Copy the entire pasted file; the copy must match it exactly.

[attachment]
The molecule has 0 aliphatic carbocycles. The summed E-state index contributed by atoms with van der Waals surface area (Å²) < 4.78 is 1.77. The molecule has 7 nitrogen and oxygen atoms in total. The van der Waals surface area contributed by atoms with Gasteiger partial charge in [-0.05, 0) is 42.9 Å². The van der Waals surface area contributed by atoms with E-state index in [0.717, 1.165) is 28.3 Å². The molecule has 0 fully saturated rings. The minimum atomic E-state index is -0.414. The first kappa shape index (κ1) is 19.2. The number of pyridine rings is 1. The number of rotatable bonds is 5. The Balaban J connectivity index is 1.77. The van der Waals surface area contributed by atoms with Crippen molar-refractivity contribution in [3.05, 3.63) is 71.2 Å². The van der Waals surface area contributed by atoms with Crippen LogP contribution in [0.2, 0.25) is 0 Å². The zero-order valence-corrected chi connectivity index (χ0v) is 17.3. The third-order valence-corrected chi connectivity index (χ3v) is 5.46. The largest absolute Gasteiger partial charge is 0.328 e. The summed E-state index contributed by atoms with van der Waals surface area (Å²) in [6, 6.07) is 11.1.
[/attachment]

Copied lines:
The molecule has 0 aliphatic carbocycles. The summed E-state index contributed by atoms with van der Waals surface area (Å²) < 4.78 is 1.77. The molecule has 7 nitrogen and oxygen atoms in total. The van der Waals surface area contributed by atoms with Gasteiger partial charge in [-0.05, 0) is 42.9 Å². The van der Waals surface area contributed by atoms with E-state index in [0.717, 1.165) is 28.3 Å². The molecule has 0 fully saturated rings. The minimum atomic E-state index is -0.414. The first kappa shape index (κ1) is 19.2. The number of pyridine rings is 1. The number of rotatable bonds is 5. The Balaban J connectivity index is 1.77. The van der Waals surface area contributed by atoms with Crippen molar-refractivity contribution in [3.05, 3.63) is 71.2 Å². The van der Waals surface area contributed by atoms with Crippen LogP contribution in [0.2, 0.25) is 0 Å². The zero-order valence-corrected chi connectivity index (χ0v) is 17.3. The third-order valence-corrected chi connectivity index (χ3v) is 5.46. The largest absolute Gasteiger partial charge is 0.328 e. The summed E-state index contributed by atoms with van der Waals surface area (Å²) in [6, 6.07) is 11.1.